Author : Jeremy Wickins
It was perhaps the greatest experiment of all time. For a split second, all other possible universes would be aligned, and we’d have knowledge of our place in the great order of things.
– I threw the switch that brought the bizarre energies together that would pierce through the barriers between universes. The small light over the switch illuminated. The instruments, scrutinised by the greatest cosmologists of our time … simply did nothing. Months later, when we were completely discredited and effectively unemployable, we could not get it through to anyone that the experiment may not have failed. Whilst there might not be any other possible universes, our calculations showed that we might exist in the earliest possible universe in which the experiment was attempted. Time’s arrow dictated that there could not be any others for us to see.
– I threw the switch that would pierce through the barriers between the universes. The small light over the switch illuminated – but it seemed too bright, somehow. The instruments detected a handful of universes, each a fraction of a second ahead of ours. Our careers were made, and we never needed to worry about research funding again.
– Just after I threw the switch, sudden pain shot through my hand as if I’d been burned by the indicator light. Our instruments detected a few tens of universes, each very slightly behind the one before it. Each of us became an instant celebrity from that day, and could find jobs in any arena we fancied – politics, media, university management: all were open to us merely for the asking.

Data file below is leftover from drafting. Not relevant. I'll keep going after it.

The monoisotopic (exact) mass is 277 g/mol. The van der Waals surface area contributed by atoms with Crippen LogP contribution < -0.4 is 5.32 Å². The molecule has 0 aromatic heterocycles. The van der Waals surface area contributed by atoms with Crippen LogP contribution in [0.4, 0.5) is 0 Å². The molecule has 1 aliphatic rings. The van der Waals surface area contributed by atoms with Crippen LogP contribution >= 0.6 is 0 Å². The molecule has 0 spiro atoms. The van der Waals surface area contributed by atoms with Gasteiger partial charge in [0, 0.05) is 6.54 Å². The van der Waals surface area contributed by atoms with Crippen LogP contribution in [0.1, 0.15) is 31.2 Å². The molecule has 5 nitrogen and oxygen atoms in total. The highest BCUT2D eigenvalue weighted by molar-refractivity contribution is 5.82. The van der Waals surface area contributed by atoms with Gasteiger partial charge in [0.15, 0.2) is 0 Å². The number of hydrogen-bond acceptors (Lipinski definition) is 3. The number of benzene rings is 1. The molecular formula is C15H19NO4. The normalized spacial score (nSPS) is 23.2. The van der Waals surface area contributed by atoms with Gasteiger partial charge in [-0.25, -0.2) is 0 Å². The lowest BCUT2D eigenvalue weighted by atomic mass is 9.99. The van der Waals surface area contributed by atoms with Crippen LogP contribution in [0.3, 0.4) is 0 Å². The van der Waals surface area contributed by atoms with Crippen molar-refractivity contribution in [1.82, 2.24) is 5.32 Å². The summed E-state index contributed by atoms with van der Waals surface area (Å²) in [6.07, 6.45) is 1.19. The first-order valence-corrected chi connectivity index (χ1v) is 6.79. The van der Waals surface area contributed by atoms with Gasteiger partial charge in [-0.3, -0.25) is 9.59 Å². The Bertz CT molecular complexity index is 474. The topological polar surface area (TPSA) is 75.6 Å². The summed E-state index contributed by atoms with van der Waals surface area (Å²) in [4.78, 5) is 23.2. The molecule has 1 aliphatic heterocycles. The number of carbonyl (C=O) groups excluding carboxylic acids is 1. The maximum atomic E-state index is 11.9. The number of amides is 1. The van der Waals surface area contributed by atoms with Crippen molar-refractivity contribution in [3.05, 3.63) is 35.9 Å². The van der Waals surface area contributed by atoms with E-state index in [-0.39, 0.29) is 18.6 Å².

– I watched again as the recording showed him turn on the experiment, and then simply burst into flames. It was horrible to see. It was as if the indicator light over the switch had become a high-powered laser beam. Despite the tragedy of his death, the experiment was a success – we discovered several hundred universes, each slightly in advance of the one before it, and each centred, for that moment, for some reason, on the switch. Of course, no-one on the project would ever want for work again, but some retired from science soon afterwards, stating that there some things that man can should not play with.
– Fortunately the control room was separate from many of the instruments, or we would never have worked out what had happened. The death toll was dramatic, as several square miles of land evaporated. We thought that there had been a nuclear bomb at first, what with all the crazies telling us how the experiment was too dangerous to go ahead. It was only when we analysed the data from the instruments that we realised the truth, but only after many “dissidents” had been tortured and killed. But who could have foreseen that the cumulative light and heat from the indicator switches in tens of thousands of other universes could bleed through, and with such terrible effect? The data derived from the experiment were significant, but we lost a lot of good people that day, and not just in the initial disaster.
– … 3 … 2 … 1 … I throw the switch and
The 365 Tomorrows Free Podcast: Voices of Tomorrow
This is your future: Submit your stories to 365 Tomorrows